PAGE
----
Blair Thurman, a Pop Sensitive, and his work, a haphazard reclaiming of the “Look of Kool.” His method is gaze and memory rather than cold analysis. More like the free associations of a Beat poet on the road, happening upon Gonzo situations and structures, awash in neon, remembering a childhood of Hot-Wheels and model-glue, suspended in a haze of martinis, coffee, pain-killers, anti-histamine & Thera-Flu…The road as abstraction. Thurman turns the road on edge. Thurman recognizes the art [of the road] and transforms the idea into a painting…An obsessive action driven by obsessive collecting. The aesthetics of punk underground trash…a tube of Testors in each nostril…hurtling through space. The loner as Silver Surfer confronting the post-punk existential. For me the creature is our darker nature…our subjective selves. The dark self on the road to nowhere.
—Steven Parrino, 2003
Gagosian New York is pleased to present recent work by Blair Thurman, his first solo exhibition with the gallery.
As a boy in the 1960s, Thurman spent afternoons at the Institute of Contemporary Art, Boston, where his mother was director. Something of a mascot, he spent his childhood looking up to figures such as Andy Warhol, Nam June Paik, Carl Andre, and Ed Kienholz—openings, installations, a literal behind-the-scenes education. As an art student in the 1980s, he sought to escape prevailing theoretical concerns. In search of “pre-art school” points of departure, Thurman revisited his childhood infatuation with slot cars: “They were in their heyday and I had an amazing collection of Hot Wheels, which were innovative and painted with an amazing paint called Spectraflame.” He recalls wanting the subject matter or content of art to have as deep a personal connection as its formal aspects.
Thurman combines this personal iconography with an acute awareness of the inherent challenges of painting, resulting in a Pop-Minimalist sensibility infused with tribal patterns and American car culture. As on the open road, associations come and go, and the destination depends on the viewer. Titles—Scarsdale 500; Horton Hears a Hoo Hoo; Coppertone Glam (all 2014)—reveal the extent of his eccentric reconfigurations of each subject. You Only Live Twice (2014), a rectangular painting based on the shape of Thurman's own business card, riffs on the speedway and the floating mat with four precisely cut decals framing open voids. The surface is painted with Silver Lilac Poly car lacquer, a special paint option for the 1962 Chrysler Imperial.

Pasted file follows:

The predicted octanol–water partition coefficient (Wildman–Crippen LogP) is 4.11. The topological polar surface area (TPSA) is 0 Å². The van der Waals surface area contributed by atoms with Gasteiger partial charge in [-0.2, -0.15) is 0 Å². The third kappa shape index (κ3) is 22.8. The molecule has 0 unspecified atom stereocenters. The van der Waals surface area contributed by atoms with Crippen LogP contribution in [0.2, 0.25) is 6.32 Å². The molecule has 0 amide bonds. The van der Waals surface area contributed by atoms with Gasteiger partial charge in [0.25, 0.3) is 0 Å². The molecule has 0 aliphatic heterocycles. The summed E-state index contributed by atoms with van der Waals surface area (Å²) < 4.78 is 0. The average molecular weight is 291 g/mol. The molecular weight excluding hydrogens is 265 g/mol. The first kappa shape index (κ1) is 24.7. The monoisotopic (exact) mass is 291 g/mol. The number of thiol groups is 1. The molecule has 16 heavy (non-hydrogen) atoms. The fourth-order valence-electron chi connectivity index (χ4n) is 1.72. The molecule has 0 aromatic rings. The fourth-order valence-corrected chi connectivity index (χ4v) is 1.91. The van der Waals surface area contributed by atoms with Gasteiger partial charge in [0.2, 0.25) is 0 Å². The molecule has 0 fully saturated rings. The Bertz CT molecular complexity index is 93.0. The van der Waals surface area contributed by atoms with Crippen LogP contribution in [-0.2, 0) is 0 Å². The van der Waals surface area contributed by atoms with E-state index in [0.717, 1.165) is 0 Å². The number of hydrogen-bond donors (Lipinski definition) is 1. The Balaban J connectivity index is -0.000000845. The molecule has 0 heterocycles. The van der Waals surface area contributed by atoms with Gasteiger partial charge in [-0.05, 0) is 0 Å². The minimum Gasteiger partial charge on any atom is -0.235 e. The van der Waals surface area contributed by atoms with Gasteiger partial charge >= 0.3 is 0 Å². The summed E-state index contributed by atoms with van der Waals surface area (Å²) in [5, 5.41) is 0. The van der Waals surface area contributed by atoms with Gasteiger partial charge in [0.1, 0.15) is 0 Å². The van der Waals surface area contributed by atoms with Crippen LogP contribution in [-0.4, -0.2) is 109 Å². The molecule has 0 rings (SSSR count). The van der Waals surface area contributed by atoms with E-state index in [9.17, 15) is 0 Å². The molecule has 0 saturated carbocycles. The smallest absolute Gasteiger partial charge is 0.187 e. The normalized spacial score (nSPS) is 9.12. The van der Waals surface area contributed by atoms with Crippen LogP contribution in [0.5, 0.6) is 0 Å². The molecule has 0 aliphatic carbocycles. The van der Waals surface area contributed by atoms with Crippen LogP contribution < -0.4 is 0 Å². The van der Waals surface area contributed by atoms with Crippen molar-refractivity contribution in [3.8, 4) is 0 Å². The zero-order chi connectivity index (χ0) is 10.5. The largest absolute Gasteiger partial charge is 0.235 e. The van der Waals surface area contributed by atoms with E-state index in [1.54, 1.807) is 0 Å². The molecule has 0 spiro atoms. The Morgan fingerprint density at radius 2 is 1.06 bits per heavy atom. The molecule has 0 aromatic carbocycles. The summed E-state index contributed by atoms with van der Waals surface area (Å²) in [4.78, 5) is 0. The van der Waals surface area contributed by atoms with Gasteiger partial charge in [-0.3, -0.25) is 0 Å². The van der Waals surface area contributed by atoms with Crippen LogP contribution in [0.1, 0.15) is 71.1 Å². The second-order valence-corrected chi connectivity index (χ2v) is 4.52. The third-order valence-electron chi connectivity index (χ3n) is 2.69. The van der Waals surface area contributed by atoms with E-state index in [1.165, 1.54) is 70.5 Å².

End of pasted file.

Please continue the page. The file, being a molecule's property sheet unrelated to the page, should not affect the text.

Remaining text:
Thurman’s work owes as much to his command of a broad range of media as to subconscious influences. Parallel to, and sometimes in combination with his paintings, he has transposed his signature imagery into neon. In Mr. White (pour N.J.P.) (2008), decals from a model kit—thin, curving shapes from the Hot Rod counter-culture of the 1940s and 50s—are transcribed into glass on wood. Honey Badgers (2009) incorporates neon and acrylic paint in an exuberant reimagination of a Haida image from a favorite T-shirt; the totemic symmetries of the painted surface are shadowed in yellow, blue, and pink, electrifying an ancient style. Thurman deftly employs the intrinsic associations of neon, from bar signage to Minimalist and Conceptual art, to free his diverse appropriations from their original contexts, shaking up the disparate visual fragments and recreating them in bright light.
Blair Thurman was born in New Orleans in 1961, and lives and works in New York. Selected exhibitions include “Bastard Kids of Drella,” Le Consortium, Dijon (1999, curated by Steven Parrino); “None of the Above,” Swiss Institute, New York (2004–05); “Bastard Creatures,” Palais de Tokyo, Paris (2007); “Born to Be Wild,” Kunstmuseum St. Gallen, Switzerland (2009, curated by Konrad Bitterli); “American Exuberance,” Rubell Family Collection, Miami (2011); “The Old, The New, The Different,” Kunsthalle Bern (2012); and “Blair Thurman,” MAGASIN Centre National d'Art Contemporain de Grenoble (2014).